Boesiger B, Shiber J. Subarachnoid hemorrhage diagnosis by computed tomography and lumbar puncture: are fifth generation CT scanners better at identifying subarachnoid hemorrhage? J Emerg Med 2005; 29:23-7. [Reference]

Schwartz D. Feedback: Computed tomography and lumbar puncture for the diagnosis of subarachnoid haemorrhage: The importance of accurate interpretation. Ann Emerg Med 2002; 39: 190-2. [Reference]

Management

  • Airway, oxygen, analgesia, hydration, blood pressure control and ICU care including for possible hydrocephalus, pulmonary oedema, arrhythmias, hyponatraemia etc. Newer interest in statins, magnesium and neuroprotective agents.
  • Nimodipine 60 mg po 4-hrly upon confirmation of diagnosis if BP stable. Consider 1 mg/h IV increased to 2 mg/h after 2 hours if comatose.
    • Reduces vasospasm by up to 50% and delayed ischaemic deficit by up to 60%, by vasodilating and protecting against reperfusion injury from calcium influx.
  • Endovascular platinum coils (GDCs) preferred first line management within first 72 hours, espec posterior circulation.
  • Alternative is early surgery clipping if patient presents within 2-3 days of onset, particularly if large neck to aneurysm.  Or may be delayed up to 14 days if spasm and infarction occur.

Ferro J, Canhão P, Peralta R. Update on subarachnoid haemorrhage. J Neurol 2008;255:465-79. [Reference]

Edlow J, Malek A, Ogilvy C. Aneurysmal subarachnoid haemorrhage: update for emergency physicians. J Emerg Med 2008;34:237-51. [Reference]

van Gijn J, Kerr R, Rinkel G. Subarachnoid haemorrhage. Lancet 2007; 369: 306-318. [Reference]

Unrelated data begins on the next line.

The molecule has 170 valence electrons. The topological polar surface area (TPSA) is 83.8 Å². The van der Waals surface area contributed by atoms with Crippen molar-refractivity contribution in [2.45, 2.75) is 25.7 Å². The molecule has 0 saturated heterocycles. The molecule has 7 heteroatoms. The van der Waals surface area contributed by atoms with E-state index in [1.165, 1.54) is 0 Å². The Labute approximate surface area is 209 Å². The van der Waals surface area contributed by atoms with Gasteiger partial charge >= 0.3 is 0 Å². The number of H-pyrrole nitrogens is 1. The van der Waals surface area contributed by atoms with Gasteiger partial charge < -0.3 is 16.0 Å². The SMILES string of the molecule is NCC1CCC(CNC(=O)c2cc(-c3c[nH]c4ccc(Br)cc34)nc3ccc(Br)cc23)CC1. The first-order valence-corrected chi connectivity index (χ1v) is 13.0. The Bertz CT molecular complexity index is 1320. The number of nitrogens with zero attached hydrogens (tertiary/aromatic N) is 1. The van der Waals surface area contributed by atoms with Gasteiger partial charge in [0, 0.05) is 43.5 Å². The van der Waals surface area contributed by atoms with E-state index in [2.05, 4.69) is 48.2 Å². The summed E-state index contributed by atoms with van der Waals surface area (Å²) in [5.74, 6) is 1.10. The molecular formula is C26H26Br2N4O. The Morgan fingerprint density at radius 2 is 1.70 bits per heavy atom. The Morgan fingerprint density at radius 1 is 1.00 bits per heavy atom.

Al-Shahi R, White P, Davenport R et al. Subarachnoid haemorrhage. BMJ 2006; 333:235-40. [Reference]

Suarez J, Tarr R, Selman W. Aneurysmal subarachnoid hemorrhage. N Eng J Med 2006; 354:387-96. [Reference]

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Comments

  1. CJ says

    Can I ask the source of the nimodipine dose? The dose that I have been used to is q4h (6 times a day), which appears to be supported by multiple sources I’ve checked. Is there an evidence base for q6h instead?

    • says

      Thank you for pointing out the error in nimodipine dosing. I have changed to q4h

      A few resources of known critical care texts: * Fink, Mitchell et al. Textbook of Critical Care. 5th edition 2005. * Ashley, Caroline and Currie, Aileen. The Renal Drug Handbook. 2nd ed. United Kingdom: Radcliffe Medical Press Ltd, 2004. * Shann, Frank. Drug Doses. 14th ed. Intensive Care Unit. Royal Childrenʼs Hospital, Parkville, Victoria 3052, Australia, 2008. * McClintock, Alan et al. Notes on Injectable Drugs. 5th ed. New Zealand Healthcare Pharmacistsʼ Association, 2004.Will find some of the more recent papers, but here are a few (http://lib.bioinfo.pl/meid:240847)

  2. Steve says

    SAH LP RBC Criteria?

    In residency, I learned cutoffs for RBC that may represent an SAH and to look for signs of a traumatic tap such as decreasing RBC count and the ratio of RBC to WBC compared to serum, but despite much searching I have yet to find articles describing LP interpretations for SAH, particularly RBC counts.

    Does anyone know of any references that specify LP SAH criteria?

    Gracias.

Comments